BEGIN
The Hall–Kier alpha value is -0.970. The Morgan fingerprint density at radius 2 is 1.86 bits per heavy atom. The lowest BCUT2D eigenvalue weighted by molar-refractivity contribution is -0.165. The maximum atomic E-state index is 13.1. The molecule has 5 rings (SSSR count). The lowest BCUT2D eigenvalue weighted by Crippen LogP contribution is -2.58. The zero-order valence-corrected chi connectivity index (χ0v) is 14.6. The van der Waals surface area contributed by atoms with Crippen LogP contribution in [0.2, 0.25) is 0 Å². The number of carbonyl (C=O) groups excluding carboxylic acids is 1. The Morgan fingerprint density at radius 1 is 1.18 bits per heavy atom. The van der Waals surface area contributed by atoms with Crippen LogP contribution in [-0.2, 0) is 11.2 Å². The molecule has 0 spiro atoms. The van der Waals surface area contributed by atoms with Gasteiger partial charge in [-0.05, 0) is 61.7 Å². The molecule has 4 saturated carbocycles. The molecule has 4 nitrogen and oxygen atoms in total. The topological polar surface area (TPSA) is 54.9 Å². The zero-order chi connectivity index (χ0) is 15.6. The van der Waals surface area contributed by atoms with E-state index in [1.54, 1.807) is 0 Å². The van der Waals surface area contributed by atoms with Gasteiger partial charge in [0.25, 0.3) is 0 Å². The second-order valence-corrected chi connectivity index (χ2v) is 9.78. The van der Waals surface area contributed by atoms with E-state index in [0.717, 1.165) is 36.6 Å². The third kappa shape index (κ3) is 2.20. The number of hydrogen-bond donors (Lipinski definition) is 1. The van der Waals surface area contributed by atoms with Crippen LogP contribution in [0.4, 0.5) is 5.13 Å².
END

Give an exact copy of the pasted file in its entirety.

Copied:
The Hall–Kier alpha value is -0.970. The Morgan fingerprint density at radius 2 is 1.86 bits per heavy atom. The lowest BCUT2D eigenvalue weighted by molar-refractivity contribution is -0.165. The maximum atomic E-state index is 13.1. The molecule has 5 rings (SSSR count). The lowest BCUT2D eigenvalue weighted by Crippen LogP contribution is -2.58. The zero-order valence-corrected chi connectivity index (χ0v) is 14.6. The van der Waals surface area contributed by atoms with Crippen LogP contribution in [0.2, 0.25) is 0 Å². The number of carbonyl (C=O) groups excluding carboxylic acids is 1. The Morgan fingerprint density at radius 1 is 1.18 bits per heavy atom. The van der Waals surface area contributed by atoms with Crippen LogP contribution in [-0.2, 0) is 11.2 Å². The molecule has 0 spiro atoms. The van der Waals surface area contributed by atoms with Gasteiger partial charge in [-0.05, 0) is 61.7 Å². The molecule has 4 saturated carbocycles. The molecule has 4 nitrogen and oxygen atoms in total. The topological polar surface area (TPSA) is 54.9 Å². The zero-order chi connectivity index (χ0) is 15.6. The van der Waals surface area contributed by atoms with E-state index in [1.54, 1.807) is 0 Å². The van der Waals surface area contributed by atoms with Gasteiger partial charge in [0.25, 0.3) is 0 Å². The second-order valence-corrected chi connectivity index (χ2v) is 9.78. The van der Waals surface area contributed by atoms with E-state index in [0.717, 1.165) is 36.6 Å². The third kappa shape index (κ3) is 2.20. The number of hydrogen-bond donors (Lipinski definition) is 1. The van der Waals surface area contributed by atoms with Crippen LogP contribution in [0.4, 0.5) is 5.13 Å².